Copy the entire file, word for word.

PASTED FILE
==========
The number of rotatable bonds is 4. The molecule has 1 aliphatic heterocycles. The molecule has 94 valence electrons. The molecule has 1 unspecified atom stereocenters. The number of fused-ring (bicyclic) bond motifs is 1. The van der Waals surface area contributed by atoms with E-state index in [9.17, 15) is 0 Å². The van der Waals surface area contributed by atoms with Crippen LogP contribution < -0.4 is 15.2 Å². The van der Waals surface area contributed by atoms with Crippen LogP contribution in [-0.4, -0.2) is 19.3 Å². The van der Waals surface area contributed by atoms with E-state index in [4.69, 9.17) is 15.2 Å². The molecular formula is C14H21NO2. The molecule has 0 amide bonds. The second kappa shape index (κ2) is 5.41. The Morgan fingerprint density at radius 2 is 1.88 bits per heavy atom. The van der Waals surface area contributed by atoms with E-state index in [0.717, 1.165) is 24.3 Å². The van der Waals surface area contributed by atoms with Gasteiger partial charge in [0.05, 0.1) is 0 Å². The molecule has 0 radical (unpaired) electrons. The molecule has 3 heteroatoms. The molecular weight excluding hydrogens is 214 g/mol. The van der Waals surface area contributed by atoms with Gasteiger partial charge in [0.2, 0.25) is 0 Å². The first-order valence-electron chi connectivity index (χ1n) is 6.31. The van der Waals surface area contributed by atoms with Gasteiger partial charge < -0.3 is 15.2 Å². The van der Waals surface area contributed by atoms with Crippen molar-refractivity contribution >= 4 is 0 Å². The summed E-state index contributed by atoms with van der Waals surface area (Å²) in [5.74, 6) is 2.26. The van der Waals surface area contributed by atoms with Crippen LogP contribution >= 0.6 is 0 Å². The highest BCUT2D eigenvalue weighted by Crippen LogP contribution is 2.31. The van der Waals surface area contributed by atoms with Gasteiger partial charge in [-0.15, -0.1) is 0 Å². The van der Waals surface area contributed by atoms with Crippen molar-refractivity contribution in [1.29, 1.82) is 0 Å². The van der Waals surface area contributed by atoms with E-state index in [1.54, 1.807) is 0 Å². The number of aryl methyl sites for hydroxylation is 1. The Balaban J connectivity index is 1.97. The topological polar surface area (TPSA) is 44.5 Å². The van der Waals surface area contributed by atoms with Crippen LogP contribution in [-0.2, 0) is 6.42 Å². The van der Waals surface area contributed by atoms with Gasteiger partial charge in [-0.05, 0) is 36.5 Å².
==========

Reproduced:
The number of rotatable bonds is 4. The molecule has 1 aliphatic heterocycles. The molecule has 94 valence electrons. The molecule has 1 unspecified atom stereocenters. The number of fused-ring (bicyclic) bond motifs is 1. The van der Waals surface area contributed by atoms with E-state index in [9.17, 15) is 0 Å². The van der Waals surface area contributed by atoms with Crippen LogP contribution < -0.4 is 15.2 Å². The van der Waals surface area contributed by atoms with Crippen LogP contribution in [-0.4, -0.2) is 19.3 Å². The van der Waals surface area contributed by atoms with E-state index in [4.69, 9.17) is 15.2 Å². The molecular formula is C14H21NO2. The molecule has 0 amide bonds. The second kappa shape index (κ2) is 5.41. The Morgan fingerprint density at radius 2 is 1.88 bits per heavy atom. The van der Waals surface area contributed by atoms with E-state index in [0.717, 1.165) is 24.3 Å². The van der Waals surface area contributed by atoms with Gasteiger partial charge in [0.05, 0.1) is 0 Å². The molecule has 0 radical (unpaired) electrons. The molecule has 3 heteroatoms. The molecular weight excluding hydrogens is 214 g/mol. The van der Waals surface area contributed by atoms with Gasteiger partial charge in [0.2, 0.25) is 0 Å². The first-order valence-electron chi connectivity index (χ1n) is 6.31. The van der Waals surface area contributed by atoms with Gasteiger partial charge < -0.3 is 15.2 Å². The van der Waals surface area contributed by atoms with Crippen molar-refractivity contribution >= 4 is 0 Å². The summed E-state index contributed by atoms with van der Waals surface area (Å²) in [5.74, 6) is 2.26. The van der Waals surface area contributed by atoms with Crippen LogP contribution >= 0.6 is 0 Å². The highest BCUT2D eigenvalue weighted by Crippen LogP contribution is 2.31. The van der Waals surface area contributed by atoms with Gasteiger partial charge in [-0.15, -0.1) is 0 Å². The van der Waals surface area contributed by atoms with Crippen molar-refractivity contribution in [1.29, 1.82) is 0 Å². The van der Waals surface area contributed by atoms with E-state index in [1.54, 1.807) is 0 Å². The number of aryl methyl sites for hydroxylation is 1. The Balaban J connectivity index is 1.97. The topological polar surface area (TPSA) is 44.5 Å². The van der Waals surface area contributed by atoms with Crippen LogP contribution in [-0.2, 0) is 6.42 Å². The van der Waals surface area contributed by atoms with Gasteiger partial charge in [-0.05, 0) is 36.5 Å².